• Homeschooling in Alaska: parent perceptions and homeschool regulations

      Cavan, Lisa R.; Fabbri, Cindy; Adams, Barbara; Armstrong, Anne; Hogan, Maureen (2017-05)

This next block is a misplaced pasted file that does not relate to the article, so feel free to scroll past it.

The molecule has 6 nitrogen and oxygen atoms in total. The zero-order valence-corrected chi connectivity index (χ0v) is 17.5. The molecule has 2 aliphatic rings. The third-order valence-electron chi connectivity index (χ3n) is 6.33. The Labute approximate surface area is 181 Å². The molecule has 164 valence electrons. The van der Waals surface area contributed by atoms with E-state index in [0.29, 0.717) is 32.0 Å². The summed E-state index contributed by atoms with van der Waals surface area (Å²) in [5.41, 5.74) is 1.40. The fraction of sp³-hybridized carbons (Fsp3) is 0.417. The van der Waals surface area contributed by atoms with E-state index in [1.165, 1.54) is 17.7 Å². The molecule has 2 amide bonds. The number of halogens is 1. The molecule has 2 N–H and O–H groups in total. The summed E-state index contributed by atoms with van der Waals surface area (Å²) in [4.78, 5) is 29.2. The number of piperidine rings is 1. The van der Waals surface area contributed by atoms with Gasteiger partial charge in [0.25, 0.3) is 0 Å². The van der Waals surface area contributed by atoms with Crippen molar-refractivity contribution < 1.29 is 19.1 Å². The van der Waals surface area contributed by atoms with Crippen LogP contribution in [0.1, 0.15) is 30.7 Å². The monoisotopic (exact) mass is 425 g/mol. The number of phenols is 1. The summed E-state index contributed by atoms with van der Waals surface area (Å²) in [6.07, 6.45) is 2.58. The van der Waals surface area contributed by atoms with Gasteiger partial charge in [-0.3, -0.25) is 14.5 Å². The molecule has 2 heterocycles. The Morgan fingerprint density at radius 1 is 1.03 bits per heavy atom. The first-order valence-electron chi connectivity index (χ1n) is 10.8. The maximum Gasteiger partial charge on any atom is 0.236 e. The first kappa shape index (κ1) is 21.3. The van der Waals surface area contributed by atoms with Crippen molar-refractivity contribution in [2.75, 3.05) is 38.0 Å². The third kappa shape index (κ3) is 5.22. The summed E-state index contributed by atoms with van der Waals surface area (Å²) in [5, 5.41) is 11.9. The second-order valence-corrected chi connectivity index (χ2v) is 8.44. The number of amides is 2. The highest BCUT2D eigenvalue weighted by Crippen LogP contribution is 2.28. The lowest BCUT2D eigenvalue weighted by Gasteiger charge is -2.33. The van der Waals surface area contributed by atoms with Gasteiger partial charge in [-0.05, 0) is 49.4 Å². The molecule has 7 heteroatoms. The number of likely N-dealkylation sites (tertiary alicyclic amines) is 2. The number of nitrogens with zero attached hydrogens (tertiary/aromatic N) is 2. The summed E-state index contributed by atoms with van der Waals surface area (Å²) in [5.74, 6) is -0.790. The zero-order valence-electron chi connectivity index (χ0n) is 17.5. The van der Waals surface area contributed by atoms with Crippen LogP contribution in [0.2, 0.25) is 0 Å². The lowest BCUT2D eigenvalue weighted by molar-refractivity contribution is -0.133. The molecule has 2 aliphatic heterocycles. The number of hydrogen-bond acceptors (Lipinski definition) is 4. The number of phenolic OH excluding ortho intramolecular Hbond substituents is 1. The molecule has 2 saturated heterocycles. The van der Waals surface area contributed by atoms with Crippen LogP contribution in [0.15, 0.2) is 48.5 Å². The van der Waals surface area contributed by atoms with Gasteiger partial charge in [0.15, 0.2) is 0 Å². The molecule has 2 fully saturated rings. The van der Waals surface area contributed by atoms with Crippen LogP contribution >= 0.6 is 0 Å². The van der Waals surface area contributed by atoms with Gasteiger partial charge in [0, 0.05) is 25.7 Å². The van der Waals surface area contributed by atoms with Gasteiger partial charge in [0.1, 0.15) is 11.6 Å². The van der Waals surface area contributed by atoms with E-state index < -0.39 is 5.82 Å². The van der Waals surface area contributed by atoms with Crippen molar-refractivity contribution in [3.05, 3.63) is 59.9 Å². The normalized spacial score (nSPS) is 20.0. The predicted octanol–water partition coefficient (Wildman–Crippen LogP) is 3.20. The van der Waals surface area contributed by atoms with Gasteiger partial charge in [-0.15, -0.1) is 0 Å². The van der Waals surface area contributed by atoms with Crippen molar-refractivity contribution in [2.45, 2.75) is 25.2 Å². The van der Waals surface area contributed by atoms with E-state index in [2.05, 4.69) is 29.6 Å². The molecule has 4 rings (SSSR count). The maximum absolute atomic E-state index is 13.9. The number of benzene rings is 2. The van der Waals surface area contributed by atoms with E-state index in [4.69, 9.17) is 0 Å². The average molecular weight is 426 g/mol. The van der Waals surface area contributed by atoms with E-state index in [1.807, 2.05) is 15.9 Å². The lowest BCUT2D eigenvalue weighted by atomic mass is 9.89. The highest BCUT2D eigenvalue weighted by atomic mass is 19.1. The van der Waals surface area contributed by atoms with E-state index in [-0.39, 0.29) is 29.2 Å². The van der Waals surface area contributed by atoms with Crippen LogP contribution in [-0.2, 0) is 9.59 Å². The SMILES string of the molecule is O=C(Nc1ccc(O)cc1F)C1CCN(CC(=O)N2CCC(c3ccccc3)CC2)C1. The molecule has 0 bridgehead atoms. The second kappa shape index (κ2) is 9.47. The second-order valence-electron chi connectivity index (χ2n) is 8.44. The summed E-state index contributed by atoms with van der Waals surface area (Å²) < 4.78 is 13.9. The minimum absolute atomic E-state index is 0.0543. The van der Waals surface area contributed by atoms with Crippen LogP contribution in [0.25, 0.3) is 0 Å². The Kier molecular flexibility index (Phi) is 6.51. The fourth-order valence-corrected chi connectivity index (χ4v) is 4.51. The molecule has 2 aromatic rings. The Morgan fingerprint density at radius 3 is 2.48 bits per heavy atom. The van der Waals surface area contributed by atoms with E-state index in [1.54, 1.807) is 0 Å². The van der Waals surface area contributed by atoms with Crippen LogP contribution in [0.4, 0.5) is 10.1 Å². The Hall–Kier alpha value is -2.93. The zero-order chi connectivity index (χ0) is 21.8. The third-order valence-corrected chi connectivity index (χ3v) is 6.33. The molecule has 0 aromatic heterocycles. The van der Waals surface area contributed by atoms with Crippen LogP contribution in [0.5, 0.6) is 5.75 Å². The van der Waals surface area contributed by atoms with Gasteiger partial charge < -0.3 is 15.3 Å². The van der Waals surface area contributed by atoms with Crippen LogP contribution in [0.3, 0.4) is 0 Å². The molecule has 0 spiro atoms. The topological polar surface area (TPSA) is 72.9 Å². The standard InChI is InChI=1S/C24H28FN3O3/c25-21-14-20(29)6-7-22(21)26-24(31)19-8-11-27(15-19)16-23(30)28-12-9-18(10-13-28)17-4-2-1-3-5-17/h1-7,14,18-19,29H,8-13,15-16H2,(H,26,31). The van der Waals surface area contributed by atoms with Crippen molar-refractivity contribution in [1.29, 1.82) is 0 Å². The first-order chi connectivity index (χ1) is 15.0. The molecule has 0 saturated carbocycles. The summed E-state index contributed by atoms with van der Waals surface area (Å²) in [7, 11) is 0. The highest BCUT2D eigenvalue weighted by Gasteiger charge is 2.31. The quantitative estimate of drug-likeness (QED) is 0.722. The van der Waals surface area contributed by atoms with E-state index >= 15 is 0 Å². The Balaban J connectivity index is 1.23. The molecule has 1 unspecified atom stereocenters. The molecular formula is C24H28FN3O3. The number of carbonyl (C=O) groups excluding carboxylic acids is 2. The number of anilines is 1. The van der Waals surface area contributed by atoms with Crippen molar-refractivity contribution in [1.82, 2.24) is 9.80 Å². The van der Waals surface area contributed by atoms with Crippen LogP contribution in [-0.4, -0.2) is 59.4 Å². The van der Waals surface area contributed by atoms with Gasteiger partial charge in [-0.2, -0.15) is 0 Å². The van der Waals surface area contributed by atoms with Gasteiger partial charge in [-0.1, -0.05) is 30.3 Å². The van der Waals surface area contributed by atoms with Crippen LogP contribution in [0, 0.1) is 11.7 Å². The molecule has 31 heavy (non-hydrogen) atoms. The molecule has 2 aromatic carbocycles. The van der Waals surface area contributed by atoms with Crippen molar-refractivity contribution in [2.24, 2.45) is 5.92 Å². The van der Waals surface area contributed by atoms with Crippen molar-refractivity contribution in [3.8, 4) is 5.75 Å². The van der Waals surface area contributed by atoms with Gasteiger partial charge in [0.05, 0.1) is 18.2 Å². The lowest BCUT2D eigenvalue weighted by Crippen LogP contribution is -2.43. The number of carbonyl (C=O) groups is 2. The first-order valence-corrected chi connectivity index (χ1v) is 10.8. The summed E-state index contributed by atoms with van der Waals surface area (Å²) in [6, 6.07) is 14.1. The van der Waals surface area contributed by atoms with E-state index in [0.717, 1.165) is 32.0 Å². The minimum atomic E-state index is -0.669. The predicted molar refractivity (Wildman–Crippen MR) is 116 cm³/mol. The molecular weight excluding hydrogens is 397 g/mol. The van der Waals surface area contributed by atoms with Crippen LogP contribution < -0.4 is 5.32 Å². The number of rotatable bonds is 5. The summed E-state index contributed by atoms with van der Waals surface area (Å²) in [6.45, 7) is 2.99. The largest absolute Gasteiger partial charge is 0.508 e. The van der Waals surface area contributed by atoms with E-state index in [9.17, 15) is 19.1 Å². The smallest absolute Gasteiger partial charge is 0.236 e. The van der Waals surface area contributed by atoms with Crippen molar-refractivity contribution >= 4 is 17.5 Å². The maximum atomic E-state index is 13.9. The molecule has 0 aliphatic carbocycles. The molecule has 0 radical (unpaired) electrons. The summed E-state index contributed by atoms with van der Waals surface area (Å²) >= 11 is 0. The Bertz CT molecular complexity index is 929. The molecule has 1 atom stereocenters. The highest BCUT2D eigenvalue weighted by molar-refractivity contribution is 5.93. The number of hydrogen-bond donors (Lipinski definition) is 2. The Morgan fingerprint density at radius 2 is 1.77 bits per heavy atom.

Homeschooling is a growing trend in the United States and Canada. States vary as to what regulations are required to homeschool a child. Current studies from the United States and Canada focus on the academic achievement of students who are homeschooled, the homeschooling styles that were used, along with education levels and income levels of those who teach at home. The studies only include students who are known to be homeschooled and do not account for the ones that are not required to participate in standardized testing. Research was conducted, first using online surveys completed by families that homeschool in Alaska, then with interviews that had more open-ended questions to allow for more detailed input. In Alaska, parents can choose to homeschool through a correspondence program or homeschool independently without having to notify the state. This research revolved around the following three questions: What does homeschooling look like for families in Alaska? What are parents' perceptions on homeschool regulations in Alaska? Why do parents choose to homeschool with a correspondence program that has more regulations than if they homeschool independently? Findings suggest that parents tend to have an eclectic approach in their teaching and student progress is measured by curriculum assessments, observation and discussion, much like is seen in a public school classroom. Parents may not fully understand the difference between homeschool regulations and regulations for correspondence programs in Alaska. Funding seems to be a top reason to enroll in a correspondence program. As the sample for this study was limited, it would be beneficial to have additional research regarding homeschooling in Alaska.